collection of Far Eastern plants, you can also familiarize yourself with
several other decorative shrubs. One of them, Sorbaria
sorbifolia (L.) A. Br. Occurs quite often along river banks, rocky
detritus edges and forest skirts in various areas of the Russian Far East,
East Siberia, as well as Mongolia, China and Korea. Its leaves are very
reminiscent of mountain ash (Sorbus) leaves, and this is reflected in the
name of the species. During blossoming (July-August), white flowers gathered
in terminal tapered racemes open on the shrub. Sorbaria sorbifolia (L.)
A. Br. Is a good nectariferous plant, and all kinds of insects feed on
its flowers. As a decorative plant, this shrub is known far beyond its
The Deutzia amurensis (Regel) Airy Shaw looks very pretty during blossoming. In June, its branches are covered with corymbose racemes with small (up to 1.5 cm in diameter) snow-white flowers are clustered therein. In Russia, this shrub occurs only in Primorye and Khabarovsk Territories, its principal distribution encompassing China and Korea.
On expositional sites of the Laboratory of Russian Far Eastern Flora, you can also find other plants that attract attention at all times of the year. In spring, apart from the already mentioned rhododendrons and Bergenia, these are also other early-blossoming species. The first to gladden people in the Russian Far East after spring are Adonis amurensis Regel et Rdde species. No wonder this plant is called “snowdrop”, given that its sunny-yellow leaves not infrequently grow alongside unthawed snow islets. Growing from under the ground in March-April, its stalks are leafless and covered with filmy scales, the upper ones of which cover small, still undeveloped leaflets; the latter will fully unfurl later, already during blossoming.
According to one legend, the genus received its Latin name after the Phoenician-Syrian sun-god Adone, who died every year in fall to resurrect in spring. The genus includes about fifty species, seventeen of which occur in Russia. Adonis amurensis is widespread in Russia only in the Far East, where it may be observed under forest canopies, and on glades and meadows. Beyond Russia, it grows in East Asia. Adonis not only blossoms beautifully, but is also nectariferous. It contains cardiac glycosides, and may be used as a medicinal plant.
Primula patens (Turcz.) E. Busch, one of the most decorative species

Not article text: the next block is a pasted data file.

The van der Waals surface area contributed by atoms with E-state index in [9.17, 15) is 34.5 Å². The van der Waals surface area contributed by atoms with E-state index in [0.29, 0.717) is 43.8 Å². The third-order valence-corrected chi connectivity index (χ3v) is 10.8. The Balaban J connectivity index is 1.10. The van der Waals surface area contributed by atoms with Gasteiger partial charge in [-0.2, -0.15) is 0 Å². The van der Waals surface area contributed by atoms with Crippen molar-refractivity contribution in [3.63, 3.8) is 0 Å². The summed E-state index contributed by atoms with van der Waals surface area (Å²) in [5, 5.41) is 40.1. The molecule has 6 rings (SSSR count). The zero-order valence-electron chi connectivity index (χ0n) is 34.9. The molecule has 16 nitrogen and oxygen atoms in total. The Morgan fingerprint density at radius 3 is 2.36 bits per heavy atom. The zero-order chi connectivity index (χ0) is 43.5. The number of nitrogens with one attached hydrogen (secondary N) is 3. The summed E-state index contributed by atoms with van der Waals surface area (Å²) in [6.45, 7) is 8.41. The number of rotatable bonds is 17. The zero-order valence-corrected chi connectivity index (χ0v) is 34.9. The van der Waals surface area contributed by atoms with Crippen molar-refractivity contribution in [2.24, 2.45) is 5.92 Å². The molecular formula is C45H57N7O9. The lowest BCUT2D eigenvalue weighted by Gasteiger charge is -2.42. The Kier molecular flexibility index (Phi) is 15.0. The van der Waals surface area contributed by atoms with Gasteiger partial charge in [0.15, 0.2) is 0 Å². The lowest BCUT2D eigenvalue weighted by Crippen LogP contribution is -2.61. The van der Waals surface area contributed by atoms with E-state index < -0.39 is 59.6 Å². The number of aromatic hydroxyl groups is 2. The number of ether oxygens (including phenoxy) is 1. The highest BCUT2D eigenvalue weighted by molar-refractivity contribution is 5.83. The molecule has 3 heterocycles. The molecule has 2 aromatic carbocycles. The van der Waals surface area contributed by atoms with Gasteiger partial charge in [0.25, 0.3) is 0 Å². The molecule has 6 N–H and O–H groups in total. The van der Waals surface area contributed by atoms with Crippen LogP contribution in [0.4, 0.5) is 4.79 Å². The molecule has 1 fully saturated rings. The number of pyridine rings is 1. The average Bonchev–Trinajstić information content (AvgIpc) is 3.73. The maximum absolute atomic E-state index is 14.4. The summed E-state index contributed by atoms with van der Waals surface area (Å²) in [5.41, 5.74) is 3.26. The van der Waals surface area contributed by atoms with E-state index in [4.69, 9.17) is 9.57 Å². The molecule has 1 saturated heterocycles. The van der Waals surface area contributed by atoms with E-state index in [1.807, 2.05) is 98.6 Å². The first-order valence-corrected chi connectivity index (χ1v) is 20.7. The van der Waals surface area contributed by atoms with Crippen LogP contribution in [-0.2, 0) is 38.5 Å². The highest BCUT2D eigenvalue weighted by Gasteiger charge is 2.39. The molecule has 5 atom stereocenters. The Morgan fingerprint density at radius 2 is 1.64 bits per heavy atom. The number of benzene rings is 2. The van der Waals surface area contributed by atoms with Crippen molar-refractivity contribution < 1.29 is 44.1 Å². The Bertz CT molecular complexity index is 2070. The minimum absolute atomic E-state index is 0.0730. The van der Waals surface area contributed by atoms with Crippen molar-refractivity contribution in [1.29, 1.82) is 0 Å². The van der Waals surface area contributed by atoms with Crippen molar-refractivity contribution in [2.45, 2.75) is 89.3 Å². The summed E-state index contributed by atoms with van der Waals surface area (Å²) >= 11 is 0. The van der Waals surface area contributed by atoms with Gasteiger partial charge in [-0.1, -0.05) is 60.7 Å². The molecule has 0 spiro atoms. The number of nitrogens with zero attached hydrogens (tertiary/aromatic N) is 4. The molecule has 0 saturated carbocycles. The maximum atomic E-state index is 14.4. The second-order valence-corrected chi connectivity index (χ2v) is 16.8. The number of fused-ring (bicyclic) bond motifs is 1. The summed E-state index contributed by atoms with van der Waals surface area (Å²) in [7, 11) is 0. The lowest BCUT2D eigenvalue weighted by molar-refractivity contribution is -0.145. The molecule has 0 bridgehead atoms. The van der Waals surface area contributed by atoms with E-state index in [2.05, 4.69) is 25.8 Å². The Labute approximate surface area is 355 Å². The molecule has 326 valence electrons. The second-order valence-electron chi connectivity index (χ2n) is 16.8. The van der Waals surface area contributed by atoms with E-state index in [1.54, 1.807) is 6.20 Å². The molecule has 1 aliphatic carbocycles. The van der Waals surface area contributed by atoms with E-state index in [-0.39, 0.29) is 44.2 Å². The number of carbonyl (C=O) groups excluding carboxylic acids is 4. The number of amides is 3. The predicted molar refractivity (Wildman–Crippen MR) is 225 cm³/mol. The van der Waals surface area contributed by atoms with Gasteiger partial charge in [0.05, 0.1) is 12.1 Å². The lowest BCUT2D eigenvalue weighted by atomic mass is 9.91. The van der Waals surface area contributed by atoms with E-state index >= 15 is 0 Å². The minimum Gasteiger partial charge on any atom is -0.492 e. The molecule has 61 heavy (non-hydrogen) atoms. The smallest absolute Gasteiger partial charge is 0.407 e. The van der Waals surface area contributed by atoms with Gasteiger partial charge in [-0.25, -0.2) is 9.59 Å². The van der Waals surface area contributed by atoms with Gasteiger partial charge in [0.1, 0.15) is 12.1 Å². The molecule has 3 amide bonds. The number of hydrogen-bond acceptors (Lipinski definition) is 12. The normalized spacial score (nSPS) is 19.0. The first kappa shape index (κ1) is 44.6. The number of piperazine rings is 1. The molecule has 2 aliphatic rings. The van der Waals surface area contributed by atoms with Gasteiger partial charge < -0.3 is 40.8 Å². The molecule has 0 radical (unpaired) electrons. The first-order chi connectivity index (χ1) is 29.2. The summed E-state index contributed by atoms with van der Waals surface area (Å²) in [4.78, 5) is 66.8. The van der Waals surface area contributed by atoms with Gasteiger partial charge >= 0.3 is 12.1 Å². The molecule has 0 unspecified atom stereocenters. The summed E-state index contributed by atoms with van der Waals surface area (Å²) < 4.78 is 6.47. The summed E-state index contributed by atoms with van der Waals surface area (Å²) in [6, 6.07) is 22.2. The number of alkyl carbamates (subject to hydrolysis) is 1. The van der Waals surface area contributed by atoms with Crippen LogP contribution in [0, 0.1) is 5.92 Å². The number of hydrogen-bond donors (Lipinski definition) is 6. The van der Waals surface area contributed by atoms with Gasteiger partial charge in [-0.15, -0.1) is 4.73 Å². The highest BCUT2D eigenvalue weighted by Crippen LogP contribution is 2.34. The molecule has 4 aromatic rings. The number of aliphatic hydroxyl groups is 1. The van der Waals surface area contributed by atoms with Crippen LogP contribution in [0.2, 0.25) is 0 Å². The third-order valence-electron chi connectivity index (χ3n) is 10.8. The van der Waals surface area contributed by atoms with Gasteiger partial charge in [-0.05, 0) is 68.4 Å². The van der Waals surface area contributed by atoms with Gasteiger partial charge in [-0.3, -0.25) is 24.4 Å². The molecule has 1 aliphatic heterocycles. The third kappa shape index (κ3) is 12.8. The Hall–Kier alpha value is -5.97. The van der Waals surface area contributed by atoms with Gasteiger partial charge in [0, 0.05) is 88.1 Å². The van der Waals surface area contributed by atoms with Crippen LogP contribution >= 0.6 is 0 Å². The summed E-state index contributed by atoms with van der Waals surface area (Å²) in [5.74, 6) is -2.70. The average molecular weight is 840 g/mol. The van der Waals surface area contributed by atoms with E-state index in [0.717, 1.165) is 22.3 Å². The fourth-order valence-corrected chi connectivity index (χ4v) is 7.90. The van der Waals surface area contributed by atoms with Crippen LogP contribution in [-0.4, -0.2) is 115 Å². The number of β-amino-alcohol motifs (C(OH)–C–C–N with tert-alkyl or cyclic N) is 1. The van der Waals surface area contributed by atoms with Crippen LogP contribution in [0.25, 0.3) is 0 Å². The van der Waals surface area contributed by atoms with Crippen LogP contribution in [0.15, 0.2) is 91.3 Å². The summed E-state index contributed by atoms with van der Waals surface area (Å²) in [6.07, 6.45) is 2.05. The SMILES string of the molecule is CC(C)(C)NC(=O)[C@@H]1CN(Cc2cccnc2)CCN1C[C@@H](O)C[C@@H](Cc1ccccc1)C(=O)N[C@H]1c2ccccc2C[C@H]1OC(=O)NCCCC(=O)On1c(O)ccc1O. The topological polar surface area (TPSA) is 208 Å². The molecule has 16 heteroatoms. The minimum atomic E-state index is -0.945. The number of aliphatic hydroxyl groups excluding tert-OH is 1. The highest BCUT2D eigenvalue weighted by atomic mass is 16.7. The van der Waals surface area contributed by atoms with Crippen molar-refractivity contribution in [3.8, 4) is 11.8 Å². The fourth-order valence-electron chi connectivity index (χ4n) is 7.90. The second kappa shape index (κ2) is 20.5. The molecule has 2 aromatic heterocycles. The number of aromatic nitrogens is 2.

in the collection of Far Eastern plants, starts blooming in May. The umbellules
of its ruddy-violet or rosy flowers rising above the rosette of extended
down-covered leaves can be observed on moist meadows, among coastal shrubs,
and in river floodplains of Primorye and Khabarovsk Territory; it also
occurs in Eastern Siberia and in East Asian countries.
Primulas occupy a conspicuous place among beautifully blooming species, and have been known long ago in garden and greenhouse culture, where they are cultivated due to early blooming. Today, numerous Primula hybrid varieties are known to exist, differing from natural species in both diversity of flower form and color.
The Lythrum salicaria L., a rather common plant of damp and bogged meadows and shrub thickets, grows on the exposition site among other moist meadow species. Distributed quite widely, in Russia it is known not only in the Far East (Primorye and Khabarovsk Territories, Southern Kurile Islands and South Sakhalin), but in other areas as well.
In early summer, the strangely dark-colored, brown and occasionally almost black Fritillaria flowers among the varicolored grasses, red lily flowers and blue irises look quite unexpected. The Fritillaria received its name from the pock-marked or mottled color of its cup-shaped flowers.
Fritillaria grow in moderate latitudes of the northern hemisphere, totalling to about one hundred species. In the Russian Far East, three species of this genus occur, and two of them, viz. Fritillaria camtschatcensis (L.) Ker-Gawl. And F. ussuriensis Maxim. grow only in Primorye; outside Russia, Fritillaria occur in Northeastern China and Korea. This species is assigned to rare plants (Kharkevich, Kachura, 1981; Red Book of the RSFSR, 1988). Again, in Russia, F. camtschatcensis also occurs only in the Far East, but is distributed much wider than the other species, growing on herbaceous meadows not only in Primorye, but in Kamchatka, the Kuriles and Sakhalin as well. The bulbs of F. camtschatcenensis are edible, and residents of Kamchatka and American Indians are known to have used them as food.